The third law of thermodynamics is sometimes stated as follows: *The entropy of a perfect crystal at **absolute zero** is exactly equal to zero.*

At zero kelvin the system must be in a state with the minimum possible energy, thus this statement of the third law holds true if the perfect crystal has only one minimum energy state. Entropy is related to the number of possible microstates, and with only one microstate available at zero kelvin the entropy is exactly zero.

The third law was developed by the chemist Walther Nernst during the years 1906-1912. It is often referred to as Nernst's theorem or Nernst's postulate. Nernst proposed that the entropy of a system at absolute zero would be a well-defined constant. Instead of being 0, entropy at absolute zero could be a nonzero constant, due to the fact that a system may have degeneracy (having several ground states at the same energy).

In simple terms, the third law states that the entropy of a perfect crystal approaches zero as the absolute temperature approaches zero. This law provides an absolute reference point for the determination of entropy. ( diagrams the temperature entropy of nitrogen. ) The entropy (S) determined relative to this point is the absolute entropy represented as follows:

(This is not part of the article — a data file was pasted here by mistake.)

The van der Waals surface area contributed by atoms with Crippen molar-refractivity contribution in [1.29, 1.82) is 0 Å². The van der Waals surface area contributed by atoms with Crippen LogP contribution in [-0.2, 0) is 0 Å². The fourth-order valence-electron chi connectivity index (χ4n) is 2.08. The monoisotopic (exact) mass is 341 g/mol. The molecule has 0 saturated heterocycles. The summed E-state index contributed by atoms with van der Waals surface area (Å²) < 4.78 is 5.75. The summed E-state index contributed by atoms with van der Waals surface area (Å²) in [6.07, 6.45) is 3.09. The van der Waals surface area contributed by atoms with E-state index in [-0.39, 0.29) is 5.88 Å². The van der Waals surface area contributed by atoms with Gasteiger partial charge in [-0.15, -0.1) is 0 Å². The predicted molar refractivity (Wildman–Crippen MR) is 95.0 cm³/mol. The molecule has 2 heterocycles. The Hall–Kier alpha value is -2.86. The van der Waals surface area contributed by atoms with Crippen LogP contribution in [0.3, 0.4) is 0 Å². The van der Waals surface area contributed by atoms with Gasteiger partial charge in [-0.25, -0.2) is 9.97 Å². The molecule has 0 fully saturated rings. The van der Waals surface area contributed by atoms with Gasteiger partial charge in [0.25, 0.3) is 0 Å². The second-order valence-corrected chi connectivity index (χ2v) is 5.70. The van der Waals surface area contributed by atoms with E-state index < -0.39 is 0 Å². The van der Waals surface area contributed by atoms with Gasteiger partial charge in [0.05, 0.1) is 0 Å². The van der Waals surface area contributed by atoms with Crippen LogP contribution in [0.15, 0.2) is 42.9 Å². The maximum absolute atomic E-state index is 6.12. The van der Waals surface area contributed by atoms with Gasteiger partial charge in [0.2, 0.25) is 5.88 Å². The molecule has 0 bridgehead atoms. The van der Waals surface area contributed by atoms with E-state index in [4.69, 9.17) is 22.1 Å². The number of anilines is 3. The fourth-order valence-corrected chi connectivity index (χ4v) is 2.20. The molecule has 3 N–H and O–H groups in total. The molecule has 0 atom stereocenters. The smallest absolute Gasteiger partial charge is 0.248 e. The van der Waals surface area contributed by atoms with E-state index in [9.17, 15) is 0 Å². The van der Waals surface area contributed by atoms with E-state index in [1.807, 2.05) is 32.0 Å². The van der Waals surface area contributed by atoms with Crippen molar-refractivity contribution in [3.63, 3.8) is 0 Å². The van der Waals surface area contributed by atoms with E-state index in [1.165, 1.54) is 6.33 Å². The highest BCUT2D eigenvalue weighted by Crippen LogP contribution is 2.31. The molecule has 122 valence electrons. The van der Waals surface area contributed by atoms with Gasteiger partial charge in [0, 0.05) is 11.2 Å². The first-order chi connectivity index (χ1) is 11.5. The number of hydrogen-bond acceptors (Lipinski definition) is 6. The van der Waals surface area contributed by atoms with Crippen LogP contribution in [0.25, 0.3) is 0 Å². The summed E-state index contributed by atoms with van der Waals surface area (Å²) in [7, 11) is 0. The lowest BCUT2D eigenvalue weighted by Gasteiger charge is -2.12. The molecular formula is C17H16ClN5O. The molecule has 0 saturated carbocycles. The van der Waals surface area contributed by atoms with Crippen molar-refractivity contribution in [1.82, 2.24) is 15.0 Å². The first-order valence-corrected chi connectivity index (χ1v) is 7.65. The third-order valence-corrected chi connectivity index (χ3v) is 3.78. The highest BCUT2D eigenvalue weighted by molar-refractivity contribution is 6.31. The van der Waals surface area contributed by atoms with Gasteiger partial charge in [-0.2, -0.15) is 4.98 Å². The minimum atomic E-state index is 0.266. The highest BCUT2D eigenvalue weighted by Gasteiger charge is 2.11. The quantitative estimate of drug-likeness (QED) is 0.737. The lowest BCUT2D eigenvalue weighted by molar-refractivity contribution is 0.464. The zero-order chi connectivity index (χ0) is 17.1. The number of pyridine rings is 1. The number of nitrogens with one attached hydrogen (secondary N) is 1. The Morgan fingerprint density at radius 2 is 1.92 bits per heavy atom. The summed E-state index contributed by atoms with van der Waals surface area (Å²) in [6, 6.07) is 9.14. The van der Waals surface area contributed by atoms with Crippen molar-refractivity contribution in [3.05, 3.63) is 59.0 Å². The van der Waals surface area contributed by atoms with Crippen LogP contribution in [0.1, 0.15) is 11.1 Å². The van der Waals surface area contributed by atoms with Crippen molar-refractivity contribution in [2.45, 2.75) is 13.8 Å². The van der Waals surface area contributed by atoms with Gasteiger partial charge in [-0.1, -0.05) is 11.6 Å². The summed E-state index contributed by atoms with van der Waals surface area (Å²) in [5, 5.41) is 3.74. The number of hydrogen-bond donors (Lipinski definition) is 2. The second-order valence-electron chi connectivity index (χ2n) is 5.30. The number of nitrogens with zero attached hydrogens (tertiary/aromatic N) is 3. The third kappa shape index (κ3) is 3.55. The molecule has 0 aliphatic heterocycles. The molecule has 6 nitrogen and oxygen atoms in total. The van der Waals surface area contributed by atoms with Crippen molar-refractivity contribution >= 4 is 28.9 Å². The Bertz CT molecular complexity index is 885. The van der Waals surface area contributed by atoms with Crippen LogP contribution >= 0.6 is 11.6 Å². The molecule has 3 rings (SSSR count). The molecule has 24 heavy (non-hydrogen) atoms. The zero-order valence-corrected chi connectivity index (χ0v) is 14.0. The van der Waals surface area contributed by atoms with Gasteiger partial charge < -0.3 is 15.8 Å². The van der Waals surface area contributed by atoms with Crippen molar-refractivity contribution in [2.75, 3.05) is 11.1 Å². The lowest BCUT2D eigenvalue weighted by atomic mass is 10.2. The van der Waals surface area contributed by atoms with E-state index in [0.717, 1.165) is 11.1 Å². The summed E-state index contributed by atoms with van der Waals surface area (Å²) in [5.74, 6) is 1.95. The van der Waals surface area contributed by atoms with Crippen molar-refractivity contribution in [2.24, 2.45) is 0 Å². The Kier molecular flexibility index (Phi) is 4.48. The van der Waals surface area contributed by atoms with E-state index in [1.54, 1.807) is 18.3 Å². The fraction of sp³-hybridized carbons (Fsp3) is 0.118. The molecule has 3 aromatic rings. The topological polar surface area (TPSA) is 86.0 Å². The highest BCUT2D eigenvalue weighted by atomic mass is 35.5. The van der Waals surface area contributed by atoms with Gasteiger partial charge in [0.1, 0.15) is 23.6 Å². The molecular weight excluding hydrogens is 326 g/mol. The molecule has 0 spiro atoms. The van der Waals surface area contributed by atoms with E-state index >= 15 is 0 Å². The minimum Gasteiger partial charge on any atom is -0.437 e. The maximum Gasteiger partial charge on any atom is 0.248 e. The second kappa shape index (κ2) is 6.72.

## Temperature Entropy of Nitrogen

Temperature–entropy diagram of nitrogen. The red curve at the left is the melting curve. Absolute value of entropy can be determined shown here, thanks to the third law of thermodynamics.

where k_{B} is the Bolzmann constant and W is the number of microstates. Provided that the ground state is unique (or W=1), the entropy of a *perfect* crystal lattice as defined by Nernst's theorem is zero provided that its ground state is unique, because log(1) = 0.